The orchestra has also restricted access to the venue, with all non-essential staff and guests banned from the backstage area, minimising their contact as much as possible with the musicians and backstage surfaces.
Mask wearing has also been implemented and even wind and brass players must wear masks whenever they are not playing.
“It was a bit odd the first rehearsal,” says Assistant Conductor Jen Winley. “We took extra breaks in rehearsals. Violin players had to find masks that they could wear that didn’t get pushed over their eyes when they put their violin under their chin.”
Winley steps in from the wings
Winley joined the WASO at the beginning of the year and has quickly become an essential part of the team. Her initial schedule included conducting several concerts during the year including an education concert in May, and participating in mentoring workshops with Principal Conductor Asher Fisch. She is also required to be on standby in case a conductor is unable to perform. However COVID complications have meant Winley has had to step in from the wings several times already this year due to Western Australia’s extended border closure.
“So far I’ve been on the podium four out of five weeks! The first time I conducted WASO I was terrified, especially with my partner [cellist Nicholas Metcalfe] in the orchestra. I just didn’t want to be terrible. But now there is no time to be nervous.”
The learning curve has been intense but exhilarating as every week she has had to learn the technique required for a new lot of repertoire.
“There are times of feeling utterly overwhelmed trying to manage an unexpectedly busy schedule. I take half a day off a week to have a break and walk the dogs. It is exhausting. But there is also a mindfulness element to music; when I am rehearsing I can’t think of anything else.”
“We are so lucky to have Jen,” says McGowan. “She’s incredible and the band have been so supportive, they gel really well with her. Having her here provides a level of comfort for the musicians. If we lose Asher or another scheduled conductor there is someone prepared.”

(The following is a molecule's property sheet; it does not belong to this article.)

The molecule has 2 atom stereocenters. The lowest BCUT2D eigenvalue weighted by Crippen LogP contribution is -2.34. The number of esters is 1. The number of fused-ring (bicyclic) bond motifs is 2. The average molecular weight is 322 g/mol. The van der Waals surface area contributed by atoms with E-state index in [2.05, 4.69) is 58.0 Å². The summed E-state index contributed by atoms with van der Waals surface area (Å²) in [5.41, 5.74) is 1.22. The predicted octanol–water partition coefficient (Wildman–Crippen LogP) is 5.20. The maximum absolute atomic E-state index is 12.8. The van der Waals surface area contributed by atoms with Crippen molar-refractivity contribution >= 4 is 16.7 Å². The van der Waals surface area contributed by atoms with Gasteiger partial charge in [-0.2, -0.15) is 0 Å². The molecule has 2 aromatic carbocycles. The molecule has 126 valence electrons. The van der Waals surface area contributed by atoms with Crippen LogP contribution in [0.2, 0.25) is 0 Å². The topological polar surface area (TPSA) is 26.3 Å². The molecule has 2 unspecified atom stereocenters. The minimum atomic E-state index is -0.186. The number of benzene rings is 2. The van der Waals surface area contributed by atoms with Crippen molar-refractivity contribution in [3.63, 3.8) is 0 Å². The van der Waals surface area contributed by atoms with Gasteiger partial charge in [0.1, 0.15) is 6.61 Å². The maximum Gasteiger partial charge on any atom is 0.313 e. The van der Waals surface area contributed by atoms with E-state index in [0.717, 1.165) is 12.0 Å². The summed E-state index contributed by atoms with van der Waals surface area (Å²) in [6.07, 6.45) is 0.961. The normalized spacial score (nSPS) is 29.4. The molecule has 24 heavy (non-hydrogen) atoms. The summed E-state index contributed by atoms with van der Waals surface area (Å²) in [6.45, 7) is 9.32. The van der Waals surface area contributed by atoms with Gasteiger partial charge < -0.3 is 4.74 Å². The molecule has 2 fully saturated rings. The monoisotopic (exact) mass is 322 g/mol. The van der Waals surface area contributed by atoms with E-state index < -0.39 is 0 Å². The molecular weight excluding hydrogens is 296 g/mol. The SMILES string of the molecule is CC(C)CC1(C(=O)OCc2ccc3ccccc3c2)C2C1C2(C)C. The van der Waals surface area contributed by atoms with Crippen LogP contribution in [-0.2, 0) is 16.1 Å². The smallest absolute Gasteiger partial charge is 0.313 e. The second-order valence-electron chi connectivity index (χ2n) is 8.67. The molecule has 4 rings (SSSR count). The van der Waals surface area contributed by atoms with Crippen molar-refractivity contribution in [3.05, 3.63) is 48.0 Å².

It comes at a cost
Aside from the emotional toll, the financial cost of the extra hygiene measures is also significant. The daily RAT requirements alone cost WASO up to $2000 a week. And that is alongside the hit taken from lost ticket sales from the 50% capacity restrictions currently in place at the Perth Concert Hall.
“But by [implementing these safety measures] we are protecting our revenue,” says McGowan. “We are protecting our ability to take up the 50 percent revenue. If the capacity limits stay in place for the entire year we would be operating at a loss. We are hoping it will wind back soon, but we exist for our audience so in the meanwhile to the greatest extent we can we want to give our audience what it says on the tin.”
“COVID is very stressful,” agrees Turner. “I’ve noticed this week the bass section has players dropping out and new casuals every day. And it is strange seeing the hall only half full. It is so much effort for only half an audience. But we are a chipper bunch, we just get on with it.”
Fortunately, Turner says, orchestral players are used to managing pressure and working as a team.
“It’s in our nature anyway. We are very sensitive to each other, constantly listening, blending with each other, trying to make everyone sound their best. We know that respecting the rules is how to make a team work and we don’t want to be the weak link. It’s what we do.”
Pictured top: Asher Fisch and the musicians of the West Australian Symphony Orchestra on stage for last week’s ‘Tchaikovsky Pathetique’. Photo: Daniel Grant